Euro and British Pound Crushed by Rate Decisions

The Euro and British pound have come under severe selling pressure after the ECB and BoE cut interest rates by 50bp. Interest rates are now at historic lows for both central banks and even though the rate announcements were negative for both currencies, the Euro has sold off more aggressively than the British pound because ECB President Trichet warned that growth will be signicantly reduced in 2009 and 2010 while inflation will remain well below 2 percent.

More importantly, he admitted that the ECB is studying non-standard measures which include quantitative easing. However, Trichet prefers to use the Fed’s label of credit easing over quantitative easing (What is the Difference Between Credit and Quantitative Easing?). The mere possibility that the ECB could consider Quantitative Easing was enough to drive the EUR/USD below 1.25. With the third highest interest rate of the G10 nations, further interest rate cuts are still possible. By saying that they have not made a decision about whether 1.5 percent is the lowest level makes 1 percent interest rates a real possibility for the Eurozone. In fact, Trichet may opt for another rate cut before credit easing. For the US dollar, British pound and Japanese Yen, no surprises are expected from future rate decisions. However for the Euro, the prospect of lower interest rates and the uncertainty of if and when the ECB will adopt credit easing should keep the EUR/USD under pressure.

Bank of England: Rates May Have Hit Rock Bottom

As for the Bank of England, I believe today’s 50bp rate cut to 0.5 percent is their last. The central bank has been worried that excessively low interest rates would erode profitability of banks, reducing their incentive to lend. Now that they have been given the authorization to begin Quantitative Easing, it will be their new focus. UK Gilts have soared on the announcement that the government will purchase up to £100bn in Gilts and £50bn in private sector assets (syndicated loans and ABS). As we indicated in our ECB and BoE preview, Quantitative Easing is negative for a currency, but if the BoE is done cutting interest rates, further weakness in the British pound may be limited.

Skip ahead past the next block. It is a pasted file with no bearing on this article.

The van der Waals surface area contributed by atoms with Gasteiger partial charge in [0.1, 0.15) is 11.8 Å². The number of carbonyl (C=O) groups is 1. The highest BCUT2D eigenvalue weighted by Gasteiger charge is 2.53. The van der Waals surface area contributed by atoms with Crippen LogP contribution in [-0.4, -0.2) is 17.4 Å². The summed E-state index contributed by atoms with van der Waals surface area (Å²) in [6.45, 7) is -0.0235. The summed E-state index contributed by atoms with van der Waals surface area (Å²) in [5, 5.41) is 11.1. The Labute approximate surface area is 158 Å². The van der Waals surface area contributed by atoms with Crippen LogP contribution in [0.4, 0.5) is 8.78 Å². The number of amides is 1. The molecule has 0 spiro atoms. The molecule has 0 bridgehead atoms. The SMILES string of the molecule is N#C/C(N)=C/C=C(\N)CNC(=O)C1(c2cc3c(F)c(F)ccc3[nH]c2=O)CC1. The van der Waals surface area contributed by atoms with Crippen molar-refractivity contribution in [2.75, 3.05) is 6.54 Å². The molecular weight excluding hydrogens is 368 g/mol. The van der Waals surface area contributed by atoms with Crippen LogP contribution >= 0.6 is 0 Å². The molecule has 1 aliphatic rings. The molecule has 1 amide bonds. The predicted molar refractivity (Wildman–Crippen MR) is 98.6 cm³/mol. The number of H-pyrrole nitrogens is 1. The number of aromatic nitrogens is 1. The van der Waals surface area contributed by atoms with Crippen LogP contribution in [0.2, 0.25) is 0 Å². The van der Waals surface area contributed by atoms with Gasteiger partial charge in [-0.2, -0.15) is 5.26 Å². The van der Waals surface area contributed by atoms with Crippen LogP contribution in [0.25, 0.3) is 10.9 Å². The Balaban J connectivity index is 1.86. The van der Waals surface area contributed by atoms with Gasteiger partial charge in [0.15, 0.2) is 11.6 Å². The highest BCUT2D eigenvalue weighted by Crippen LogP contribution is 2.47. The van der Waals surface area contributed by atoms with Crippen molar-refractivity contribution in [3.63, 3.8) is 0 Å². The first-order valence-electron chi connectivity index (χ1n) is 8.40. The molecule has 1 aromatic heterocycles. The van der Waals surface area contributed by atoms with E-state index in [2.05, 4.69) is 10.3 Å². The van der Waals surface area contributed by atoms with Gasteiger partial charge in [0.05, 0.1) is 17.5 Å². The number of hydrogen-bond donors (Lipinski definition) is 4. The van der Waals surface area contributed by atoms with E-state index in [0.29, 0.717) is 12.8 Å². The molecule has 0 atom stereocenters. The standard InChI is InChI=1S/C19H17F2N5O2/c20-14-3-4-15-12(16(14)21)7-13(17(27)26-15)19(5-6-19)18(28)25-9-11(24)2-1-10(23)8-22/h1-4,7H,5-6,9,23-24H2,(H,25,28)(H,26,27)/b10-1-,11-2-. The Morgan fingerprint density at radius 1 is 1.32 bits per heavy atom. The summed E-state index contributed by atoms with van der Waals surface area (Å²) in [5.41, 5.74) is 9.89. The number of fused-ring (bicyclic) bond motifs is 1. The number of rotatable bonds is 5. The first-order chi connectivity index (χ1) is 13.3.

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4 Comments

  1. FreedFX
    Now is a great time, as you can only make money if there is volatility in the market. Just don’t let yourself be exposed to tail risk

    One good way to limit tail risk (ie fat tails, excess kurtosis, black swans) is to trade FX using options.

    However, if you trade the spot, trade the trend (mean reversion works!) on fundamentals, keep your leverage low, have patience, and don’t trade the noise. (Zoom out to 1 and 3 year views to see the trends you should be trying to identify.)

    The great thing about studying for FX is the knowledge can be applied to other markets, and you can add diversity (and increase your Sharpe ratio) by trading other markets. For example, it should be obvious from both sovereign and corporate CDS rates that you should be short fixed income, as interest rates should be rising as default risk increases

    Reply

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